I really enjoyed helping my cousin find out who their father was, and I’m glad I was able to do it. All of the research that I did for this was something that anyone who is reading this can learn how to do.

It doesn’t require any special skills, but it does require attention to detail and of course, the understanding of how to use the amount of DNA that we share with someone to estimate our family relationships. I’ve written many articles about how to understand and use DNA matches, and they are all free to read.

I used a combination of DNA details from more than one person’s results, as well as a my family tree, and information gathered from my DNA match to solve this mystery. It is important to get as many details as you can to help you in your own journey solving DNA match mysteries.

A few identifying details were changed in this post to protect my relative’s privacy.

If you have any questions about something that you read here, or if you would like to ask a specific question about a close match, I would love to hear from you in the discussion below.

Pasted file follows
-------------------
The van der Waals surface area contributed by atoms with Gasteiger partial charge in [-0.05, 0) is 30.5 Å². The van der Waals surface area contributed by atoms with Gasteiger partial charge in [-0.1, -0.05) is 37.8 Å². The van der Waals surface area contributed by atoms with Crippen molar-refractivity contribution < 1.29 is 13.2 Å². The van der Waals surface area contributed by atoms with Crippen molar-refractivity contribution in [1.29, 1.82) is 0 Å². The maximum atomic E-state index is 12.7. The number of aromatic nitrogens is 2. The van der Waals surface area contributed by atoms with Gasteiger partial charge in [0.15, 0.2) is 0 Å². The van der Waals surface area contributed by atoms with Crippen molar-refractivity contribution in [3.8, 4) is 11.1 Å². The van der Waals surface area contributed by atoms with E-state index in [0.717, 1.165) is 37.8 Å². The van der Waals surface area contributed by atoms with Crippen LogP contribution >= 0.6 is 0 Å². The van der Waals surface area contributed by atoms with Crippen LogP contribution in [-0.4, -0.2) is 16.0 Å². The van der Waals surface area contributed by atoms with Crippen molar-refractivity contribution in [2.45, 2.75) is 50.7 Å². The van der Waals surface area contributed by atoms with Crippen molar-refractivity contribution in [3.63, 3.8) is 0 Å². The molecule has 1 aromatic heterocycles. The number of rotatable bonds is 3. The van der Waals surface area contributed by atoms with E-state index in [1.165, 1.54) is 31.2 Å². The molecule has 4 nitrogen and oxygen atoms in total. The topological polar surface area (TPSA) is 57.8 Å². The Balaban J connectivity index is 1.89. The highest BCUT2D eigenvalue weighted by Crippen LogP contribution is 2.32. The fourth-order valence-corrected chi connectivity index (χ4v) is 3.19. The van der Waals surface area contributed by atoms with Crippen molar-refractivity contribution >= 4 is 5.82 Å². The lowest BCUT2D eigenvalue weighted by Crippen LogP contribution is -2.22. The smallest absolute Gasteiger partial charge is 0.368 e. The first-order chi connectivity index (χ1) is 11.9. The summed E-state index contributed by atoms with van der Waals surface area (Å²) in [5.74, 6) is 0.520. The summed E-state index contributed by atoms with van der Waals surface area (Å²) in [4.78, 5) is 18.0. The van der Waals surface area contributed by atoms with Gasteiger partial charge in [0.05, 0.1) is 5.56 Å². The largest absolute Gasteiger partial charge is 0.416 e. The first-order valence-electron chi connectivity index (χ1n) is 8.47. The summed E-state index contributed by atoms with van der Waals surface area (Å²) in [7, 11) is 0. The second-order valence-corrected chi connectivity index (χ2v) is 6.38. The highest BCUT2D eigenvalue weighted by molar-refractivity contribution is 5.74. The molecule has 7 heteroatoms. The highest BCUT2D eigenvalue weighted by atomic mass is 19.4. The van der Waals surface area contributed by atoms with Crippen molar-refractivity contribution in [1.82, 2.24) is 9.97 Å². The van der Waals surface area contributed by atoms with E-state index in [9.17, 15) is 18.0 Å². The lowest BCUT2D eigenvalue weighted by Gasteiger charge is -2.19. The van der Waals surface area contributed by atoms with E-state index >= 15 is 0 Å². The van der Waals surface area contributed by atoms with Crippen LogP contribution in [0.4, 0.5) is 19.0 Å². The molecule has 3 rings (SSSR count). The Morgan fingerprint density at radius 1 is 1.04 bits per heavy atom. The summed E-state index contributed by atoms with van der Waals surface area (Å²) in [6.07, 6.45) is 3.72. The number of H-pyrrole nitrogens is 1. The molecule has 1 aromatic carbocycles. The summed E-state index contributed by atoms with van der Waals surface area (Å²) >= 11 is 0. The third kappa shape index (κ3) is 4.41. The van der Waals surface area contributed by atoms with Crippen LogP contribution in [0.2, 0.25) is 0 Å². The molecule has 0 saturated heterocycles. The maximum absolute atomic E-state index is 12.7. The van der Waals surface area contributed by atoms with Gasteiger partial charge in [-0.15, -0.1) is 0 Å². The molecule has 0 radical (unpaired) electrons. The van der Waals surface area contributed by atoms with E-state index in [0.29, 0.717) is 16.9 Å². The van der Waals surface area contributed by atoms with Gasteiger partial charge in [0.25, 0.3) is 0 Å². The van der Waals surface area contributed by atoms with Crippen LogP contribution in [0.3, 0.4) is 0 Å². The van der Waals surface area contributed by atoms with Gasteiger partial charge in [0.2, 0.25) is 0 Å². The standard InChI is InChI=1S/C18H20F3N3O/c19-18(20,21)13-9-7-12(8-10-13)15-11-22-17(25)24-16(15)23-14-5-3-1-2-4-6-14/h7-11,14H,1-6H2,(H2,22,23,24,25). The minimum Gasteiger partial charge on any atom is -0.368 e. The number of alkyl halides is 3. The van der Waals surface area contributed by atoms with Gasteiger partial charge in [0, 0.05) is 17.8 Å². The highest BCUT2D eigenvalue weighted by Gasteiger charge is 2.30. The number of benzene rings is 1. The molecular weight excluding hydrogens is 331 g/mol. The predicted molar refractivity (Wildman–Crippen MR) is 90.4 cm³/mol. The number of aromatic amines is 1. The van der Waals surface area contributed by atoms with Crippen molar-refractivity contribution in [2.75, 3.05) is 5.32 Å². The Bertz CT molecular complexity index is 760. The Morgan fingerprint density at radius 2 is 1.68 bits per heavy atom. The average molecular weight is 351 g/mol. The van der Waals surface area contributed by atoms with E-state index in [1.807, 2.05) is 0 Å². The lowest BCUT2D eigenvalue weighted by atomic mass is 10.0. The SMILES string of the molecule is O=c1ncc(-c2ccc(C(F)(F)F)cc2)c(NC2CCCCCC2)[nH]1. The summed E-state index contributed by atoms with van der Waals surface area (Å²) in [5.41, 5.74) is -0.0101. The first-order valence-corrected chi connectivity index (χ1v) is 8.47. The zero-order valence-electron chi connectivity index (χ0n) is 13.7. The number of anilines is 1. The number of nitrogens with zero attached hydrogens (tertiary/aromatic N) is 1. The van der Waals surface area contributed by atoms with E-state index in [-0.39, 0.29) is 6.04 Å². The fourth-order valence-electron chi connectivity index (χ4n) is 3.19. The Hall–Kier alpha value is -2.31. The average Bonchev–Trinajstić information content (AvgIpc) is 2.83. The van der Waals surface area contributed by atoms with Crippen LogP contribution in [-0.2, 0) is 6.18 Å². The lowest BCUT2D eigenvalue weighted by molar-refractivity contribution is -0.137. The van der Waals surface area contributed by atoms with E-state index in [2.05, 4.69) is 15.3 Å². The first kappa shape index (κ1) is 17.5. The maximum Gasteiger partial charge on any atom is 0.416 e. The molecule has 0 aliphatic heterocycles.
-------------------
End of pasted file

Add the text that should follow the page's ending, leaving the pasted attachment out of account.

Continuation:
Thanks for stopping by today!

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Patricia Macy

Sunday 9th of June 2024

You write that based on your analysis of the DNA matches that you and your Dad share with the relative you knew that your great uncle shared both of his grandparents with the match. My sister-in-law is adopted and had a 767 cM match on Ancestry. This match is called Parent 2 I have sketched out all of her other Parent 2 matches down to about 50 cM match. (I did the same for Parent 1’s matches’ trees for the other parent although the closest match on that side is 473 cM.

I’m able to see the overlaps between the various trees for each side.

I am not sure I have anything intelligent to say to her matches about how I think she may match them. Can you direct me to a possible next step?

Thank you, Patricia Ketterer Macy